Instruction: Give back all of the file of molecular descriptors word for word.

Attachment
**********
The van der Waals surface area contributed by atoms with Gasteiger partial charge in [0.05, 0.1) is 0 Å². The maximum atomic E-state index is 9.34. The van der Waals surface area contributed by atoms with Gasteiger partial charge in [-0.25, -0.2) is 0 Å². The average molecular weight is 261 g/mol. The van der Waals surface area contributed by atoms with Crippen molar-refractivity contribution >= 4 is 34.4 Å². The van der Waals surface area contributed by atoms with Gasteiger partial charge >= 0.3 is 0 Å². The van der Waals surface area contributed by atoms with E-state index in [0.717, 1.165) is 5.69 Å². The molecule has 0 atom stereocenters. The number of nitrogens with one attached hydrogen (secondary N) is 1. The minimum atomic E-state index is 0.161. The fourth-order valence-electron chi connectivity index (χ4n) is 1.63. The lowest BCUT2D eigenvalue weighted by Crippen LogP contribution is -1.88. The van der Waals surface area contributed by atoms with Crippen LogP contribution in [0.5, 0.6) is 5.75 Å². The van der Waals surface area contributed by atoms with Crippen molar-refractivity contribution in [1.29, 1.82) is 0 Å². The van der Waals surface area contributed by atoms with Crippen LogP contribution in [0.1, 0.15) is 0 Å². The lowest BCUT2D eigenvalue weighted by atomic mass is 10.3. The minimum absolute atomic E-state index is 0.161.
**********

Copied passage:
The van der Waals surface area contributed by atoms with Gasteiger partial charge in [0.05, 0.1) is 0 Å². The maximum atomic E-state index is 9.34. The van der Waals surface area contributed by atoms with Gasteiger partial charge in [-0.25, -0.2) is 0 Å². The average molecular weight is 261 g/mol. The van der Waals surface area contributed by atoms with Crippen molar-refractivity contribution >= 4 is 34.4 Å². The van der Waals surface area contributed by atoms with Gasteiger partial charge >= 0.3 is 0 Å². The van der Waals surface area contributed by atoms with E-state index in [0.717, 1.165) is 5.69 Å². The molecule has 0 atom stereocenters. The number of nitrogens with one attached hydrogen (secondary N) is 1. The minimum atomic E-state index is 0.161. The fourth-order valence-electron chi connectivity index (χ4n) is 1.63. The lowest BCUT2D eigenvalue weighted by Crippen LogP contribution is -1.88. The van der Waals surface area contributed by atoms with Crippen LogP contribution in [0.5, 0.6) is 5.75 Å². The van der Waals surface area contributed by atoms with Crippen molar-refractivity contribution in [1.29, 1.82) is 0 Å². The van der Waals surface area contributed by atoms with Crippen LogP contribution in [0.1, 0.15) is 0 Å². The lowest BCUT2D eigenvalue weighted by atomic mass is 10.3. The minimum absolute atomic E-state index is 0.161.